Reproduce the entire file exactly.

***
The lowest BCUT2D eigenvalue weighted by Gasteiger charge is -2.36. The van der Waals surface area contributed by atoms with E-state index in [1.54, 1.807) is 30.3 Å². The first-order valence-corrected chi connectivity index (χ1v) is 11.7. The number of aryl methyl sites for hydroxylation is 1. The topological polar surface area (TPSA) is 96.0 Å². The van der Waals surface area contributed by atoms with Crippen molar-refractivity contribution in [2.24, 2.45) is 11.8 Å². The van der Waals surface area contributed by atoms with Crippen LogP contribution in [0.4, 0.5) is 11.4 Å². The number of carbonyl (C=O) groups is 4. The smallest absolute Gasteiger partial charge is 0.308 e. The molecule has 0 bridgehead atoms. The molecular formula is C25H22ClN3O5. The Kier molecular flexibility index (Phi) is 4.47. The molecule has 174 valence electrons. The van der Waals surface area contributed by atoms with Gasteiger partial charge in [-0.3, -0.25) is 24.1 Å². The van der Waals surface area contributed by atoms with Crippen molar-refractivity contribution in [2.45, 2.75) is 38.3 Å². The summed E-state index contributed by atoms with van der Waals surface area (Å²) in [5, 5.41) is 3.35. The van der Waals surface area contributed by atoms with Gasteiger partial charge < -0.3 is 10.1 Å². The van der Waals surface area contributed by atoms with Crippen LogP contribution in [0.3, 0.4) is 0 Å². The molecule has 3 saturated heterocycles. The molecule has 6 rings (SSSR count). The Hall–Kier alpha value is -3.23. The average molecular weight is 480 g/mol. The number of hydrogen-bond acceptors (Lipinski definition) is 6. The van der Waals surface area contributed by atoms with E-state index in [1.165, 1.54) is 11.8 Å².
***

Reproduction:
The lowest BCUT2D eigenvalue weighted by Gasteiger charge is -2.36. The van der Waals surface area contributed by atoms with E-state index in [1.54, 1.807) is 30.3 Å². The first-order valence-corrected chi connectivity index (χ1v) is 11.7. The number of aryl methyl sites for hydroxylation is 1. The topological polar surface area (TPSA) is 96.0 Å². The van der Waals surface area contributed by atoms with Crippen molar-refractivity contribution in [2.24, 2.45) is 11.8 Å². The van der Waals surface area contributed by atoms with Crippen LogP contribution in [0.4, 0.5) is 11.4 Å². The number of carbonyl (C=O) groups is 4. The smallest absolute Gasteiger partial charge is 0.308 e. The molecule has 0 bridgehead atoms. The molecular formula is C25H22ClN3O5. The Kier molecular flexibility index (Phi) is 4.47. The molecule has 174 valence electrons. The van der Waals surface area contributed by atoms with Gasteiger partial charge in [-0.3, -0.25) is 24.1 Å². The van der Waals surface area contributed by atoms with Crippen molar-refractivity contribution in [2.45, 2.75) is 38.3 Å². The summed E-state index contributed by atoms with van der Waals surface area (Å²) in [5, 5.41) is 3.35. The van der Waals surface area contributed by atoms with Gasteiger partial charge < -0.3 is 10.1 Å². The van der Waals surface area contributed by atoms with Crippen LogP contribution in [0.3, 0.4) is 0 Å². The molecule has 3 saturated heterocycles. The molecule has 6 rings (SSSR count). The Hall–Kier alpha value is -3.23. The average molecular weight is 480 g/mol. The number of hydrogen-bond acceptors (Lipinski definition) is 6. The van der Waals surface area contributed by atoms with E-state index in [1.165, 1.54) is 11.8 Å².